Use this URL to cite or link to this record in EThOS: https://ethos.bl.uk/OrderDetails.do?uin=uk.bl.ethos.798948
Title: Regulation of calcium signalling in murine corticotrophs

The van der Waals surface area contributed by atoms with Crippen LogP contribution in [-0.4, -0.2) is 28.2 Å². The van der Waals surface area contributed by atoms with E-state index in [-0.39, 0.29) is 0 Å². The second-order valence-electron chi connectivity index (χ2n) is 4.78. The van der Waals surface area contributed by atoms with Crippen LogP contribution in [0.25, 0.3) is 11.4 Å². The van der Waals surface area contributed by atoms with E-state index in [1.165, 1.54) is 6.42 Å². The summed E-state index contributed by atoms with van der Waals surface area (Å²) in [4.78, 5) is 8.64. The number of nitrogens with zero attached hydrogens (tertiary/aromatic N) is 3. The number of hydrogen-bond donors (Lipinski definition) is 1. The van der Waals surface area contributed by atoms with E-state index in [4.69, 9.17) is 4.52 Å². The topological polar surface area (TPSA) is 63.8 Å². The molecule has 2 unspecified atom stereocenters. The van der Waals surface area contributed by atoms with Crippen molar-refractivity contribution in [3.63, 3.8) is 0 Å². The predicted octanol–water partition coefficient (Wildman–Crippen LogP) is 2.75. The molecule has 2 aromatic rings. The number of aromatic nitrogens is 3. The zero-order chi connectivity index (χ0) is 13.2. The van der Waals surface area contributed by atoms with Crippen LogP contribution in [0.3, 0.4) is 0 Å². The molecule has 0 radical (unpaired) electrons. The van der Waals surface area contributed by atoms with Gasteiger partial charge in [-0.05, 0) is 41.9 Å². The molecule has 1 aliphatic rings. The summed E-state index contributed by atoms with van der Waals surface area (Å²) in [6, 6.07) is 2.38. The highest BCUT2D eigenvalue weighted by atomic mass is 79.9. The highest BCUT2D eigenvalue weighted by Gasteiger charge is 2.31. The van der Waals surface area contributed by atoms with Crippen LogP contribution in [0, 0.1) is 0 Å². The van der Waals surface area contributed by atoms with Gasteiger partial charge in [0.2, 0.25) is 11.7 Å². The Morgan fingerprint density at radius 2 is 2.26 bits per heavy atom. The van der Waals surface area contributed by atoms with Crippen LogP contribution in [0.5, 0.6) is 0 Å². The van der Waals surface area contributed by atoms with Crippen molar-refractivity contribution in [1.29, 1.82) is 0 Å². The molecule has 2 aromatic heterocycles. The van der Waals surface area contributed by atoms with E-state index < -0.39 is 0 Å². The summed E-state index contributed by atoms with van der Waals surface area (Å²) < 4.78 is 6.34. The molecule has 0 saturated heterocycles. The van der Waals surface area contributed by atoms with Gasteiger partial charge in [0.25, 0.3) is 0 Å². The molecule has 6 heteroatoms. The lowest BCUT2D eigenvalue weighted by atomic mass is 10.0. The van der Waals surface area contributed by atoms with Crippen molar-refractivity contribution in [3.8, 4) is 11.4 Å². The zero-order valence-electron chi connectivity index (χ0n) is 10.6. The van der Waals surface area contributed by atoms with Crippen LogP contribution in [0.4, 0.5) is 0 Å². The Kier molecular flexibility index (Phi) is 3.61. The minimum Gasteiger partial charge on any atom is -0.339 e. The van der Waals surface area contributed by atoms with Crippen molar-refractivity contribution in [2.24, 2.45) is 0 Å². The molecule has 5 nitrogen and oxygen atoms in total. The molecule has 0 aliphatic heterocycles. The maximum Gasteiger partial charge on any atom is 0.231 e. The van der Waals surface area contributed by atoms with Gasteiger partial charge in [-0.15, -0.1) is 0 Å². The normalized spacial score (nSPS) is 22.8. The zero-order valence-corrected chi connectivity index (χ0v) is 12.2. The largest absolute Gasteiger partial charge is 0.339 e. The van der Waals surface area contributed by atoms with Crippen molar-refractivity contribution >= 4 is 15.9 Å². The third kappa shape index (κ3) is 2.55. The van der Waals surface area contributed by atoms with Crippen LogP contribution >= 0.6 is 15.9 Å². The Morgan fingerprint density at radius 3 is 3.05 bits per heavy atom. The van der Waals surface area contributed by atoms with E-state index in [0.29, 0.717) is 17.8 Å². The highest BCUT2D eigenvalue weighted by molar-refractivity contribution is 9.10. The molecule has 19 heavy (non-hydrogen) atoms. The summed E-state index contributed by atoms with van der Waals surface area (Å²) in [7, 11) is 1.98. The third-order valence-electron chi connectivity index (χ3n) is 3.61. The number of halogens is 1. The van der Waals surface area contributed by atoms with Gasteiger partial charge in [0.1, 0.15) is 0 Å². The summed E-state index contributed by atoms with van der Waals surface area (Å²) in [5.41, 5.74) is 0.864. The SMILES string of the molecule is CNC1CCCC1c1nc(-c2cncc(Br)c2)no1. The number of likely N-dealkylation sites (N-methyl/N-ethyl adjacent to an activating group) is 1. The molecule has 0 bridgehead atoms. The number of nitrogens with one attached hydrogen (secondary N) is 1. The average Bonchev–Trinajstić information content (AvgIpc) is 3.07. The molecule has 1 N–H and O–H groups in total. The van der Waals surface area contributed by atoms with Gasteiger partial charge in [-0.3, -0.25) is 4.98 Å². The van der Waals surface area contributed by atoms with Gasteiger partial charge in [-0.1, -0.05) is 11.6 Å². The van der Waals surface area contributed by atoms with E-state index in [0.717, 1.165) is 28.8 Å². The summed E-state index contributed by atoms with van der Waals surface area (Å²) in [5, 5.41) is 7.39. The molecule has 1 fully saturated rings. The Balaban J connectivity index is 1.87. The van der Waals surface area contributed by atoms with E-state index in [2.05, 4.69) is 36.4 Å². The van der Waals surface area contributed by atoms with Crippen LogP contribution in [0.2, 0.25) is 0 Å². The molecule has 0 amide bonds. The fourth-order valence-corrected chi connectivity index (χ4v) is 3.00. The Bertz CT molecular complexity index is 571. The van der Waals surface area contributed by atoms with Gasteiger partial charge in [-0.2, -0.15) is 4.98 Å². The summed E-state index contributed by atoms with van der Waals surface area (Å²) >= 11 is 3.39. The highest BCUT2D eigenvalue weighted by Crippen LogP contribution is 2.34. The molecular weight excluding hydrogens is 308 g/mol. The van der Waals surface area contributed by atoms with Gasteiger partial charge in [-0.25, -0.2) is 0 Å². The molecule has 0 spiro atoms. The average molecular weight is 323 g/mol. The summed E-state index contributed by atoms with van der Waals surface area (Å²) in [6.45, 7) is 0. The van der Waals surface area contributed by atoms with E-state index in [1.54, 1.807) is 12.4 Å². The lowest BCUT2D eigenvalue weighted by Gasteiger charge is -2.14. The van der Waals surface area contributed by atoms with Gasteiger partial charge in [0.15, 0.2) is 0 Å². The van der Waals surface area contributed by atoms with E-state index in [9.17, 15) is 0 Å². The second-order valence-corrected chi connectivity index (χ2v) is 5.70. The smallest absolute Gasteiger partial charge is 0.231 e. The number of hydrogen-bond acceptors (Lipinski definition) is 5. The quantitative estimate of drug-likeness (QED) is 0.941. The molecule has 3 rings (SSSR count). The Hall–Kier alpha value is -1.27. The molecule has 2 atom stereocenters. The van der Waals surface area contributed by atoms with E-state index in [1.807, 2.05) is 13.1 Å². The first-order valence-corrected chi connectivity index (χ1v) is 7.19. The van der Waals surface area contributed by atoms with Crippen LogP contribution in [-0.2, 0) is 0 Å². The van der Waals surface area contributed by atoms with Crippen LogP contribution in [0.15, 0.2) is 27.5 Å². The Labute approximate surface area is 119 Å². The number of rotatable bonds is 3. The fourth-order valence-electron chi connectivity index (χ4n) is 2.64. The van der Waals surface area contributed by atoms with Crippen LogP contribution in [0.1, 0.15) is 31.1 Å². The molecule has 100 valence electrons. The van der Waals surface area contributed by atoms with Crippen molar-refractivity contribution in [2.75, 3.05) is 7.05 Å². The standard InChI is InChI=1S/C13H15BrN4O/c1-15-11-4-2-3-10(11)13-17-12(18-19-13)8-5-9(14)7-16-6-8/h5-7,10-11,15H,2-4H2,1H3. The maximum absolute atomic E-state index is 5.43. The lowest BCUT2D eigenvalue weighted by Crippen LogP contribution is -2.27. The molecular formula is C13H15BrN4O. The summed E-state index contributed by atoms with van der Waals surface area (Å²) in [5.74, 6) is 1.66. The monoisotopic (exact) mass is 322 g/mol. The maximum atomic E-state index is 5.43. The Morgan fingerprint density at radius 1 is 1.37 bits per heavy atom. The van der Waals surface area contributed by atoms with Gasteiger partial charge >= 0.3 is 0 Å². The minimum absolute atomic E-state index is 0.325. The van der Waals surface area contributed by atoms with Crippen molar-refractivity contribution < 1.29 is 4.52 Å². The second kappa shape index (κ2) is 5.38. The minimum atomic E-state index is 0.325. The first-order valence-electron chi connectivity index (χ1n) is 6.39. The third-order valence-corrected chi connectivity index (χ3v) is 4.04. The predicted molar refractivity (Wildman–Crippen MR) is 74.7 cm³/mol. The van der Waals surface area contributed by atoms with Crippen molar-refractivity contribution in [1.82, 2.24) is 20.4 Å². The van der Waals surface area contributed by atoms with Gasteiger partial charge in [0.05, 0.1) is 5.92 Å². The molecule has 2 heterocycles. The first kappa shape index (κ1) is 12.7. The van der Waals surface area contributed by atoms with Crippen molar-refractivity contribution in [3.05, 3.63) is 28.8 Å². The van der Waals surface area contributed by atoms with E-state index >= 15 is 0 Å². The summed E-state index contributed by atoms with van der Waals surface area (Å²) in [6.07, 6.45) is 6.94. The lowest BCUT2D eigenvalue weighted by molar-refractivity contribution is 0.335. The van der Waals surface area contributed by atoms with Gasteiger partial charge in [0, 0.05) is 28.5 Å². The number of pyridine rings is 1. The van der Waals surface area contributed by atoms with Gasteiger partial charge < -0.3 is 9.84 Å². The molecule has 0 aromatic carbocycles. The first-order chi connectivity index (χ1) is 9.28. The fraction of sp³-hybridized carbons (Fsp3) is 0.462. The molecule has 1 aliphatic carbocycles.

Author: Deng, Mengdie
ISNI:       0000 0004 8509 2281
Awarding Body: University of Edinburgh
Current Institution: University of Edinburgh
Date of Award: 2019
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Abstract: